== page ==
Angellist: infinite profits with no capital – pros and cons

Angellist: infinite profits with no capital – pros and cons
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Can you imagine a hotel that does not own a single piece of property? Or a taxi business with no cars in its fleet? Ten years ago it was nigh but impossible. Nowadays it is a reality. So it is possible to become the most profitable venture fund without a cent of capital? The answer is Angellist.

To explain how Angellist, supposedly, works, one should elaborate how a traditional venture fund works.

Angellist: infinite profits with no capital – pros and cons

So, there are limited partners who invest and general partners or management who run the whole thing. For example, limited partners invest $500 million for 10 years. General management gets 2% management fee which is $10 million a year and 20% share of profits which is called carried interest, or carry. The fund invests all the invested capital, which is $400 million and gets 500% profit which is $2 billion. Net profit is $1.5 billion. The management gets 20% of the net profit which is $300 million and is a measure of the effectiveness of the fund.

Now, Angellist works differently. Note that the following is not official Angellist information, rather than a probable business model. 

Angellist: infinite profits with no capital – pros and cons

First off, the whole system is virtual. The investors no longer pay for rent or expensive social events. They invest in a company that keeps the whole system running online. That company is Angellist.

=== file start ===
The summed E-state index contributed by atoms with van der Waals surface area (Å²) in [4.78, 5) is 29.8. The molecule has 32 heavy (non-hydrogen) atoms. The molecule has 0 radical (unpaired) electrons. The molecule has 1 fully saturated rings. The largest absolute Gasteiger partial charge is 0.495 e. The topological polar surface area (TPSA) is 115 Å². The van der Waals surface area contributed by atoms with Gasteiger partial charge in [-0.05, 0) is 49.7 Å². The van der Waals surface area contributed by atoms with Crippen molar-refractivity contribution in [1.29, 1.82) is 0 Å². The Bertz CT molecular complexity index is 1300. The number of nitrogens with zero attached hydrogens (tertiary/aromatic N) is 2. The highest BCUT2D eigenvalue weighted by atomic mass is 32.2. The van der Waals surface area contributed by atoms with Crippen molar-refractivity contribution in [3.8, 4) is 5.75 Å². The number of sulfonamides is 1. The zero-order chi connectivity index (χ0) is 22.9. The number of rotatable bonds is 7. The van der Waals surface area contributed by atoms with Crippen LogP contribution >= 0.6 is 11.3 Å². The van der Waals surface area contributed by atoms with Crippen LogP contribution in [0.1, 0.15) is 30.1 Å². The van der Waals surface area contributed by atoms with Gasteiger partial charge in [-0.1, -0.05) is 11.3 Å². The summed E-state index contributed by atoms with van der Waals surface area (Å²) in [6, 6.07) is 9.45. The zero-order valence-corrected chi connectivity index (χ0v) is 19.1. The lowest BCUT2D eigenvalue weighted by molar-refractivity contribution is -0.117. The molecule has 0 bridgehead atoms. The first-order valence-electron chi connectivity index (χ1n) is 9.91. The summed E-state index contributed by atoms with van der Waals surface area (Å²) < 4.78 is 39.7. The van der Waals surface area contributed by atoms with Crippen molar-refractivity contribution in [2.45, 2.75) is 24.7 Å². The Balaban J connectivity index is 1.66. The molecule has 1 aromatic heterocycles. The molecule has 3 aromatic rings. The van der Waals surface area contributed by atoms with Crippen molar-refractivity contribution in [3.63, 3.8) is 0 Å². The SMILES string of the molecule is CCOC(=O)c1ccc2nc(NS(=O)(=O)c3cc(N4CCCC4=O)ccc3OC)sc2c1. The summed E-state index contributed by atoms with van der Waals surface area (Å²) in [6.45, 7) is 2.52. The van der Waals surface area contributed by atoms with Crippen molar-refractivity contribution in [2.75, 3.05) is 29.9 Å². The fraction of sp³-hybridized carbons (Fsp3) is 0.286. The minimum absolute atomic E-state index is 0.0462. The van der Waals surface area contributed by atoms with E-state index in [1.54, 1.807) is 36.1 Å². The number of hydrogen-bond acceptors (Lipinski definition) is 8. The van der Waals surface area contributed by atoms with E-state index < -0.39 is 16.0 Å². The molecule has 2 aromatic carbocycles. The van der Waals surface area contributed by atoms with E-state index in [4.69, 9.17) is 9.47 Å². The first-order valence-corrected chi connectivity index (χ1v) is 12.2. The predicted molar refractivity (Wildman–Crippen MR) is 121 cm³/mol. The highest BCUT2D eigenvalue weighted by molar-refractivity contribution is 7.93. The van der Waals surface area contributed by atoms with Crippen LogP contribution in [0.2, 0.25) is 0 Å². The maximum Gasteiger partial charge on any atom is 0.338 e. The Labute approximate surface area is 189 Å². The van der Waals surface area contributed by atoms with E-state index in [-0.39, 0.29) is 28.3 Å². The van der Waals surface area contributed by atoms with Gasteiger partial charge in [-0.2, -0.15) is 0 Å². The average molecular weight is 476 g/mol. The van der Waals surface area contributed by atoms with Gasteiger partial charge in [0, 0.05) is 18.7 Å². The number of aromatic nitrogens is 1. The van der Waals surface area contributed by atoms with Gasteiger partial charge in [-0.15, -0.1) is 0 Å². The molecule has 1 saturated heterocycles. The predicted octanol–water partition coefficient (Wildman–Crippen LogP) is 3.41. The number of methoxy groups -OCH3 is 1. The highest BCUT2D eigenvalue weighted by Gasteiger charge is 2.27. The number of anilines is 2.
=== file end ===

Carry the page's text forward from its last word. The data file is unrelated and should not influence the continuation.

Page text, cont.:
Secondly, instead of general investors there are syndicates that are going to receive 15-25% share of profits from every investor while Angellist gets 5% of listed profit, thus making money out of thin air while investors still have to invest something to get a thousandfold back.

Last of all, syndicates are comprised of startups that register on Angellist website. Say, Angellist gets 5% of profits from 1000 startups. But there is still something to consider. 90% of startups fail and only 10% result in success and are the source of those 5%. Nevertheless, Angellist loses nothing since the whole system is online and the only costs they pay to keep the software and hardware running are too small to care.

This business model sounds great indeed. Still, there are some risks to consider. Angellist works in a strictly regulated field, which requires the company to spend money on legal support from lawyers and public officials and be very careful about where the money goes to and comes from. Also, in a case of syndicate failure it is Angellist who will undergo the trial in court, not the syndicate. It is hard to estimate these costs while traditional venture funds are very clear on them.  All these factors do not work in favor of Angellist.

Thus, Angellist has a revolutionary idea of a venture fund with zero capital, which enables it to be a part of pretty much every deal and make money out of it. But there are many legal risks that work against this business model. Only time will tell if Angellist is going to revolutionize venture capitalism or sink into oblivion. 


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